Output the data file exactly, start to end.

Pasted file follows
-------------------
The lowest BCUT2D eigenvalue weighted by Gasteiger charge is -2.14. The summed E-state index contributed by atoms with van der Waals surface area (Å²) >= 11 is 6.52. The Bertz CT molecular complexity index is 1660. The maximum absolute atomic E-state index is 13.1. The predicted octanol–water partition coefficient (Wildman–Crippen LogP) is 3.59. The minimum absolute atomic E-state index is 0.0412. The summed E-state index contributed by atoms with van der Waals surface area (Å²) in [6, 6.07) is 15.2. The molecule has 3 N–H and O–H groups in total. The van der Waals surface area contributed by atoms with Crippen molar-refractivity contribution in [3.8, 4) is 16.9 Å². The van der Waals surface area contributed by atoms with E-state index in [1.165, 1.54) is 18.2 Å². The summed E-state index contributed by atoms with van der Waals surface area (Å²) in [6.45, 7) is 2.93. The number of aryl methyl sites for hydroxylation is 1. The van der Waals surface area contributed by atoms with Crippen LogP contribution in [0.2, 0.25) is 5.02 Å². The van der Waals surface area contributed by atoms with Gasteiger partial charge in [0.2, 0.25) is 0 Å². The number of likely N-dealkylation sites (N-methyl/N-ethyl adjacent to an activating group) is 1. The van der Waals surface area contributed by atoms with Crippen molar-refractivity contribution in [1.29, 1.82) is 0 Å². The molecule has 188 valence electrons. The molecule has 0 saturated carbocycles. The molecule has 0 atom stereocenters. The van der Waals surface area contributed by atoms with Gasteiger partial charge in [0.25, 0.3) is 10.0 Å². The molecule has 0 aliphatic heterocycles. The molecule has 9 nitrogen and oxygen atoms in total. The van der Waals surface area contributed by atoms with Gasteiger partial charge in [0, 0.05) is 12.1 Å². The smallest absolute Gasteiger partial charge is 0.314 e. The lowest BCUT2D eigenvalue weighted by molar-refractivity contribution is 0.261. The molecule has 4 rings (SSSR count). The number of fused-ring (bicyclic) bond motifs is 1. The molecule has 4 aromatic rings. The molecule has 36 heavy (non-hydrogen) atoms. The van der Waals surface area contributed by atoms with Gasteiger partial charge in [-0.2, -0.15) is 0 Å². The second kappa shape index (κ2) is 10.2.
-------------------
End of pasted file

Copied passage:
The lowest BCUT2D eigenvalue weighted by Gasteiger charge is -2.14. The summed E-state index contributed by atoms with van der Waals surface area (Å²) >= 11 is 6.52. The Bertz CT molecular complexity index is 1660. The maximum absolute atomic E-state index is 13.1. The predicted octanol–water partition coefficient (Wildman–Crippen LogP) is 3.59. The minimum absolute atomic E-state index is 0.0412. The summed E-state index contributed by atoms with van der Waals surface area (Å²) in [6, 6.07) is 15.2. The molecule has 3 N–H and O–H groups in total. The van der Waals surface area contributed by atoms with Crippen molar-refractivity contribution in [3.8, 4) is 16.9 Å². The van der Waals surface area contributed by atoms with E-state index in [1.165, 1.54) is 18.2 Å². The summed E-state index contributed by atoms with van der Waals surface area (Å²) in [6.45, 7) is 2.93. The number of aryl methyl sites for hydroxylation is 1. The van der Waals surface area contributed by atoms with Crippen LogP contribution in [0.2, 0.25) is 5.02 Å². The van der Waals surface area contributed by atoms with Gasteiger partial charge in [0.2, 0.25) is 0 Å². The number of likely N-dealkylation sites (N-methyl/N-ethyl adjacent to an activating group) is 1. The van der Waals surface area contributed by atoms with Crippen molar-refractivity contribution in [1.29, 1.82) is 0 Å². The molecule has 188 valence electrons. The molecule has 0 saturated carbocycles. The molecule has 0 atom stereocenters. The van der Waals surface area contributed by atoms with Gasteiger partial charge in [0.25, 0.3) is 10.0 Å². The molecule has 0 aliphatic heterocycles. The molecule has 9 nitrogen and oxygen atoms in total. The van der Waals surface area contributed by atoms with Gasteiger partial charge in [0, 0.05) is 12.1 Å². The smallest absolute Gasteiger partial charge is 0.314 e. The lowest BCUT2D eigenvalue weighted by molar-refractivity contribution is 0.261. The molecule has 4 rings (SSSR count). The number of fused-ring (bicyclic) bond motifs is 1. The molecule has 4 aromatic rings. The molecule has 36 heavy (non-hydrogen) atoms. The van der Waals surface area contributed by atoms with Gasteiger partial charge in [-0.2, -0.15) is 0 Å². The second kappa shape index (κ2) is 10.2.